President-elect Chemi Lhamo faced online harassment targeting her Tibetan heritage shortly after the SCSU elections. ANDY TAKAGI/THE VARSITY

Toronto police are investigating whether some of the thousands of online comments directed at Scarborough Campus Students’ Union (SCSU) President-elect and current Vice-President Equity Chemi Lhamo may constitute criminal threats, National Post reported Thursday.

Lhamo, who was elected SCSU President on February 9, was born a stateless Tibetan refugee in India and emigrated to Canada with her family 11 years ago.

Lhamo is also a member of Students for a Free Tibet, which advocates for Tibetan independence from China. China sees the movement for an independent Tibet as a serious threat and affront to its sovereignty.

During her SCSU presidential campaign, Lhamo was attacked over social media for her pro-Tibetan independence views. Her Instagram posts have received tens of thousands of comments, some of which she says threaten physical harm. According to Lhamo, some of the comments she received via Instagram include “wish you would die young,” “the bullet for your penalty is made in China,” and “I kill all your family.”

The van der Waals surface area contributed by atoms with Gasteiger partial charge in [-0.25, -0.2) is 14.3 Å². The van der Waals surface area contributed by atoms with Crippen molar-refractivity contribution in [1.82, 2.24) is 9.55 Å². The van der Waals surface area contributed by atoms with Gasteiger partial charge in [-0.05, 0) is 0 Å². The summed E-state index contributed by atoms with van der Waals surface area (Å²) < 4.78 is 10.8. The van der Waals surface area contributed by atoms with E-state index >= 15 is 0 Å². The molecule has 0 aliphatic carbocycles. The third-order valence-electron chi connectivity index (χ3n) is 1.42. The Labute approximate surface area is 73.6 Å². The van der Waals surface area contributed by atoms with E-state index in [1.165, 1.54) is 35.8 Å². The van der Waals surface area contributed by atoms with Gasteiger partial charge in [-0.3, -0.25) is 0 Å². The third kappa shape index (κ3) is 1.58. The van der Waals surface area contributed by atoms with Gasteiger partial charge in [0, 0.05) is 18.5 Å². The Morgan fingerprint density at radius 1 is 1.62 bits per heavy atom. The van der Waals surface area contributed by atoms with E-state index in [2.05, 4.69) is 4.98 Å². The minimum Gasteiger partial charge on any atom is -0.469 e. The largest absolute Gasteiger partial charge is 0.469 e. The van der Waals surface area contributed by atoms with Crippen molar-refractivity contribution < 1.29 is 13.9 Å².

It will take time to determine if any criminal acts occurred, said Detective Anthony Rutherford, who is heading the police probe. There are approximately 15,000 comments in different languages, all of which need to be reviewed, added Rutherford.

According to National Post, Lhamo has been asked by the university police to develop a safety plan, including notifying them of her location on campus on an hourly basis.

The harassment began with an online petition, which reached over 11,000 signatures, calling on Lhamo to step down. Messages circulated on WeChat directing Chinese international students to act to stop her from winning the election. Questions arose as to whether the Chinese government was in any way involved in mobilizing Chinese students who oppose Tibetan independence to harass Lhamo.

“It is concerning, not so much about my safety but rather the safety of our Canadian rights,” Lhamo then wrote to The Varsity.

“This is just an example of China’s long arms, how they still think and inherently believe that they can intimidate me into not running for Presidency.”

In a statement, the Chinese consulate in Toronto denied any involvement in the mobilization of Chinese students against Lhamo, but did not condemn the harassment. “It is believed that this is an entirely spontaneous action of those Chinese students based on objective facts and patriotic enthusiasm,” said the consulate, according to CBC.

“The Chinese government firmly opposes anti-China separatist activities by ‘Tibet independence’ activists who are plotting to split Tibet from China [and] the move of any country or organization to provide support or convenience of any kind to ‘Tibet independence’ activities.”

This story is developing. More to come.

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